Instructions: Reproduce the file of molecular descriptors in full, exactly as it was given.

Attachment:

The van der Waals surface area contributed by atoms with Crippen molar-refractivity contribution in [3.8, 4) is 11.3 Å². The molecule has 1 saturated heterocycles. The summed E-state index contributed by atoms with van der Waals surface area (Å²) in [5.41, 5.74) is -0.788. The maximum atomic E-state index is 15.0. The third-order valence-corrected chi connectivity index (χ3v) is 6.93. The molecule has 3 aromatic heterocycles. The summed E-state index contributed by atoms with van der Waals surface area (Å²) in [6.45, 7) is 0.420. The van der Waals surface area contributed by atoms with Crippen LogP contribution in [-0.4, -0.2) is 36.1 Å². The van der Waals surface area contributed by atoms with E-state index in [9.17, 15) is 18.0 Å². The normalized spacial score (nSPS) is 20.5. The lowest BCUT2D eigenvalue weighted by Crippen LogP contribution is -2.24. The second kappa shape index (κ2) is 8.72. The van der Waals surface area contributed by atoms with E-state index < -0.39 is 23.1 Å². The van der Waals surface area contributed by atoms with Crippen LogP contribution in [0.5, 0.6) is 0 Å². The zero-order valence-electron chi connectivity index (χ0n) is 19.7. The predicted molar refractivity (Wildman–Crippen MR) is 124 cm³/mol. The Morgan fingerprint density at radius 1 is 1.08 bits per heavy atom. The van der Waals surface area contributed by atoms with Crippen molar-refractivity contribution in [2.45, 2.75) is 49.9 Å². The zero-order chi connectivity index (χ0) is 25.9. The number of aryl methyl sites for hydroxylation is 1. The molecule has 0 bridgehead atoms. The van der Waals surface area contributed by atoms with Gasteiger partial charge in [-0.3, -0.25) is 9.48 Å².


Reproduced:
The van der Waals surface area contributed by atoms with Crippen molar-refractivity contribution in [3.8, 4) is 11.3 Å². The molecule has 1 saturated heterocycles. The summed E-state index contributed by atoms with van der Waals surface area (Å²) in [5.41, 5.74) is -0.788. The maximum atomic E-state index is 15.0. The third-order valence-corrected chi connectivity index (χ3v) is 6.93. The molecule has 3 aromatic heterocycles. The summed E-state index contributed by atoms with van der Waals surface area (Å²) in [6.45, 7) is 0.420. The van der Waals surface area contributed by atoms with Crippen LogP contribution in [-0.4, -0.2) is 36.1 Å². The van der Waals surface area contributed by atoms with E-state index in [9.17, 15) is 18.0 Å². The normalized spacial score (nSPS) is 20.5. The lowest BCUT2D eigenvalue weighted by Crippen LogP contribution is -2.24. The second kappa shape index (κ2) is 8.72. The van der Waals surface area contributed by atoms with E-state index < -0.39 is 23.1 Å². The van der Waals surface area contributed by atoms with Crippen LogP contribution in [0.5, 0.6) is 0 Å². The zero-order valence-electron chi connectivity index (χ0n) is 19.7. The predicted molar refractivity (Wildman–Crippen MR) is 124 cm³/mol. The Morgan fingerprint density at radius 1 is 1.08 bits per heavy atom. The van der Waals surface area contributed by atoms with Crippen molar-refractivity contribution in [2.45, 2.75) is 49.9 Å². The zero-order chi connectivity index (χ0) is 25.9. The number of aryl methyl sites for hydroxylation is 1. The molecule has 0 bridgehead atoms. The van der Waals surface area contributed by atoms with Gasteiger partial charge in [-0.3, -0.25) is 9.48 Å².